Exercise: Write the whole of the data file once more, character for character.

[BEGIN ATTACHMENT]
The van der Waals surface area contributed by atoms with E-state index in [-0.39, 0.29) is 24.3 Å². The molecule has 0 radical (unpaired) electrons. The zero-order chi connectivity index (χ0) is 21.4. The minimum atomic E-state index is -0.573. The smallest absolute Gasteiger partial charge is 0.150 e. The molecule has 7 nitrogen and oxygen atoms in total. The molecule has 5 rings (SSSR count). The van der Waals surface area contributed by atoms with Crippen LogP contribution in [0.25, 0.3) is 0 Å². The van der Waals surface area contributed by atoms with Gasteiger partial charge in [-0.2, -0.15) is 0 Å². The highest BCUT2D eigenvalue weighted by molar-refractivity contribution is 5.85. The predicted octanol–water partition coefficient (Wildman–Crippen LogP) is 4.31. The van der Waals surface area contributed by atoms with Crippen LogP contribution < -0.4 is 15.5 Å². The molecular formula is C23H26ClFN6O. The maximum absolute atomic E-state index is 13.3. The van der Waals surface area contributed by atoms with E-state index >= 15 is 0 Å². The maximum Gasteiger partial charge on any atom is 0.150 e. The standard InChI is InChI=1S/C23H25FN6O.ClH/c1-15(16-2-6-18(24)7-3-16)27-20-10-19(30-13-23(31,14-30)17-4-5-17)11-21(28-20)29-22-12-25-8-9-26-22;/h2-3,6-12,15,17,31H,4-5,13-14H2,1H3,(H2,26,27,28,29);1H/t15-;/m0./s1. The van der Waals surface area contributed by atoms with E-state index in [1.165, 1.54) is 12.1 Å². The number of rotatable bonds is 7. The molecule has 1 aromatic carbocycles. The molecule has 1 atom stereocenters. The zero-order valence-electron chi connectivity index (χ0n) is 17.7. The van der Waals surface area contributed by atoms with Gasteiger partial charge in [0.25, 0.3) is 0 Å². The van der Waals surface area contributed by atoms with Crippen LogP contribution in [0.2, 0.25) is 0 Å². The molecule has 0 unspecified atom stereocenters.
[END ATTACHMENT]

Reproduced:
The van der Waals surface area contributed by atoms with E-state index in [-0.39, 0.29) is 24.3 Å². The molecule has 0 radical (unpaired) electrons. The zero-order chi connectivity index (χ0) is 21.4. The minimum atomic E-state index is -0.573. The smallest absolute Gasteiger partial charge is 0.150 e. The molecule has 7 nitrogen and oxygen atoms in total. The molecule has 5 rings (SSSR count). The van der Waals surface area contributed by atoms with Crippen LogP contribution in [0.25, 0.3) is 0 Å². The van der Waals surface area contributed by atoms with Gasteiger partial charge in [-0.2, -0.15) is 0 Å². The highest BCUT2D eigenvalue weighted by molar-refractivity contribution is 5.85. The predicted octanol–water partition coefficient (Wildman–Crippen LogP) is 4.31. The van der Waals surface area contributed by atoms with Crippen LogP contribution < -0.4 is 15.5 Å². The molecular formula is C23H26ClFN6O. The maximum absolute atomic E-state index is 13.3. The van der Waals surface area contributed by atoms with E-state index >= 15 is 0 Å². The maximum Gasteiger partial charge on any atom is 0.150 e. The standard InChI is InChI=1S/C23H25FN6O.ClH/c1-15(16-2-6-18(24)7-3-16)27-20-10-19(30-13-23(31,14-30)17-4-5-17)11-21(28-20)29-22-12-25-8-9-26-22;/h2-3,6-12,15,17,31H,4-5,13-14H2,1H3,(H2,26,27,28,29);1H/t15-;/m0./s1. The van der Waals surface area contributed by atoms with E-state index in [1.165, 1.54) is 12.1 Å². The number of rotatable bonds is 7. The molecule has 1 aromatic carbocycles. The molecule has 1 atom stereocenters. The zero-order valence-electron chi connectivity index (χ0n) is 17.7. The van der Waals surface area contributed by atoms with Gasteiger partial charge in [0.25, 0.3) is 0 Å². The van der Waals surface area contributed by atoms with Crippen LogP contribution in [0.2, 0.25) is 0 Å². The molecule has 0 unspecified atom stereocenters.